Improving Malaria Case Management in the Private Sector: Artemisinin Monotherapy Replacement Project

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Abstract

In 2012, oral artemisinin monotherapy was available in 70% of private sector outlets.

Continued use of oral artemisinin-based monotherapy (AMT) is widely considered to be one of the main contributing factors to the development and spread of resistance to artemisinin and its derivatives. In 2012, alarmingly high rates of oral AMT availability and use were detected in the private sector where the majority of people seek care across Myanmar.

In response to this situation, the international Non-Profit Organization (NGO) of Population Services International (PSI) implemented the Artemisinin Monotherapy Replacement Malaria (AMTR) project. The projects aims to rapidly displace oral AMT with subsidized, quality assured Artemisinin-based Combination Therapy (ACT) in the private sector.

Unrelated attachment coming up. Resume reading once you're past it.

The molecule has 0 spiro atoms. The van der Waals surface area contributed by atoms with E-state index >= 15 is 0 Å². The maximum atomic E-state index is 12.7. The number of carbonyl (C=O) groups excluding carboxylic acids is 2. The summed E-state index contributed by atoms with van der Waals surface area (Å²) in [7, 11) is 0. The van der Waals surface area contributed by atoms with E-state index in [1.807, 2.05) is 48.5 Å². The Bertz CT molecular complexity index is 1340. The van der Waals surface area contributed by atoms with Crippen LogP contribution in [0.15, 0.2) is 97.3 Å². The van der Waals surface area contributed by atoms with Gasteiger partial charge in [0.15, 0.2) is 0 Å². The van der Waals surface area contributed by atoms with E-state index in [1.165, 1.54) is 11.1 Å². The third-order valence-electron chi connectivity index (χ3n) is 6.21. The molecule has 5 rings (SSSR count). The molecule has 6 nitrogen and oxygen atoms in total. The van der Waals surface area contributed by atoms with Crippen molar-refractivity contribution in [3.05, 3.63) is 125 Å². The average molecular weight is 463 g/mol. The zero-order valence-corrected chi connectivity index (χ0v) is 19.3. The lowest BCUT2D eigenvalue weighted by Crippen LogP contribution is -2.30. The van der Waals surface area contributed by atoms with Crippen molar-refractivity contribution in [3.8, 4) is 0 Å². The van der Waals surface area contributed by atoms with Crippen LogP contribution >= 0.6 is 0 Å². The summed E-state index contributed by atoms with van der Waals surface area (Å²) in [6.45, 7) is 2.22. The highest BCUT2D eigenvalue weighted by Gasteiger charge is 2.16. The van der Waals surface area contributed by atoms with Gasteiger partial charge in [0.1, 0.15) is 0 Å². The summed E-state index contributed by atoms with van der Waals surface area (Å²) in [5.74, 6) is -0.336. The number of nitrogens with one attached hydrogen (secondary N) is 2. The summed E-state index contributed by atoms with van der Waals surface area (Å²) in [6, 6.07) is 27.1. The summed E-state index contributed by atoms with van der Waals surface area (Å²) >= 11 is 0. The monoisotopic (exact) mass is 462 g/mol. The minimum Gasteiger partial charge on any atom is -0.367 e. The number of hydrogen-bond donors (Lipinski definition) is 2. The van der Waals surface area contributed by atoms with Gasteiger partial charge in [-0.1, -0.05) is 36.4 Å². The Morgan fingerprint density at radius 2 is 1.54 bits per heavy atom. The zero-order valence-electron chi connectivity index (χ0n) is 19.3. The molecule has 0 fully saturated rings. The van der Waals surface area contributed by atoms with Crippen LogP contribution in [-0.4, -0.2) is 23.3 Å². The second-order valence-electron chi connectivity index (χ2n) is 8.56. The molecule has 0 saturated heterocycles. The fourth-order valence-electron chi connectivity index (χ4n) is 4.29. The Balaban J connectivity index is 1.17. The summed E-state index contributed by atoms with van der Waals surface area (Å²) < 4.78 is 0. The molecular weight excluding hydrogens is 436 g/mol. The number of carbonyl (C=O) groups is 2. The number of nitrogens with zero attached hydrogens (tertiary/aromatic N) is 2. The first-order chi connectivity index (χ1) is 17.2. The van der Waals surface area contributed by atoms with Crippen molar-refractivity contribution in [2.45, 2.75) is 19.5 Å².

This quality assured ACT is distributed through AA Pharmacy and Polygold – key suppliers in the country who previously distributed most of the oral AMT found in Eastern Myanmar. Distribution of oral AMT was replaced with the sale of quality assured ACT branded as SupaArte ®. An additional brand, Artel Plus ®, was introduced in 2013 to facilitate market competition. Both SupaArte ® and Artel Plus ® are branded with a quality seal.

Complementing the private sector distribution of subsidized ACT are a variety of demand creation activities targeting antimalarial providers and patients. Underserved outlets (pharmacies, general retailers and itinerant drug vendors) are also targeted by product promoters in project intervention areas. These types of outlets are referred to as ‘priority outlets’. Private facilities and community health workers (‘non-priority’ outlets) who have access to the public sector or other INGO/NGO did not receive this product promoter outreach intervention.